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Aces seek faster start, more energy, better result in Game 4

The Raiders aren’t the only team in town struggling with slow starts. The Aces, too, have fumbled away the first quarters in the WNBA semifinals and are facing a 2-1 deficit to the Phoenix Mercury as a result.

In the Game 1 victory, they trailed by nine points at the end of the opening quarter. In Game 2 they faced a 17-point deficit. And they started Game 3 by surrendering 11 consecutive points.

Aces guard Chelsea Gray said “defensively, when we allow them to score easy buckets and have those quarters of 25-plus, that’s when we get into a little bit of trouble.

“Offensively, when we’re not taking the best shot possible, sometimes we’re overthinking a few things,” she added. “We were a bit stagnant. The ball was sticking a little too much. It wasn’t as fluid, with constant movement as usual. That’s what we have to get better at for Game 4.”

There is a sense of urgency for the Aces, who stumbled to their two most lopsided defeats of the season in Games 2 and 3, losing by 26 and 27, respectively.

But there isn’t a sense of panic. Not publicly, anyway.

Aces coach Bill Laimbeer said that an absence of energy has played a role in the slow starts, specifically the one that hampered the Aces on Sunday during Game 3. There figures to be more of that, naturally, in a win-or-go-home Game 4. A study of the Game 3 film yielded several offensive issues that would seem to be correctable.

Even against a Mercury team playing its best basketball of the season.

“Walking the ball over the place. No hard cuts. In the wrong spots. You name it, we did it wrong,” Laimbeer said. “Getting out to the bad start. We put our heads down. … They all realized they were not aggressive at all.”

Laimbeer said the Aces focused in practices on the timing of their offensive sets while adding a “few new wrinkles.” Some of those wrinkles involve 2020 WNBA MVP A’ja Wilson, who is averaging 11.7 points on 38 percent shooting in this series against Phoenix’s formidable frontline of Brittney Griner and Brianna Turner.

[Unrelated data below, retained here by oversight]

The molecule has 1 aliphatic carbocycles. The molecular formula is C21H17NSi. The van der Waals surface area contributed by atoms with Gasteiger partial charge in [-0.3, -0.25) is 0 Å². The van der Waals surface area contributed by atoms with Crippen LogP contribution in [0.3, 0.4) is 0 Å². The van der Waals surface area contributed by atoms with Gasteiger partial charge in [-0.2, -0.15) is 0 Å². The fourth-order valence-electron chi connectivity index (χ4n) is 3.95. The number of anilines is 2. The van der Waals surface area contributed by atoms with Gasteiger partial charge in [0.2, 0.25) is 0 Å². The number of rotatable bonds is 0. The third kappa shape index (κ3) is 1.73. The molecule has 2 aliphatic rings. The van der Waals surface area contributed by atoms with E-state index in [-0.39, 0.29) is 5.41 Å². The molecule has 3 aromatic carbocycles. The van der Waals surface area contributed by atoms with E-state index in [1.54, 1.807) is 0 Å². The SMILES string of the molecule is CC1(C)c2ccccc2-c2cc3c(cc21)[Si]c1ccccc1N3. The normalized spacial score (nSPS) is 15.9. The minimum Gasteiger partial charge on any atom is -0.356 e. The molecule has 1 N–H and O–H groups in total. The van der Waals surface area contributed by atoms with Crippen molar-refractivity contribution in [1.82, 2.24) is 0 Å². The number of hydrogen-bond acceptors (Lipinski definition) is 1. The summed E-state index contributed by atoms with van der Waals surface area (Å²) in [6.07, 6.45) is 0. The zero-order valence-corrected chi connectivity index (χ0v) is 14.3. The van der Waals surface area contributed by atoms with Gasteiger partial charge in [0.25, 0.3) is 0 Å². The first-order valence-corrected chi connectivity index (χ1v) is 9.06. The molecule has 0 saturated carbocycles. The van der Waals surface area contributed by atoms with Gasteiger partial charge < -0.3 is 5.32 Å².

Wilson averaged 18.3 points per game during the regular season, and Laimbeer said she “has to really focus and concentrate and understand her responsibility.

“It still falls back on the player,” he said. “The player has to be the one that executes.”

The Aces faced a 2-1 deficit last year in the semifinals against the Connecticut Sun and rallied to win the series and advance to the WNBA Finals. There is an internal believe that the same thing can happen against the Mercury this year.

Gray said “there’s got to be a little bit more pride” in the way the Aces compete Wednesday during Game 4.

“You can’t get caught up in the outcome. When you do the right things each quarter, the outcome will take care of itself,” she said. “We want to bring this thing back to Vegas. There’s got to be a mental focus like none other.”

Contact reporter Sam Gordon at sgordon@reviewjournal.com. Follow @BySamGordon on Twitter.

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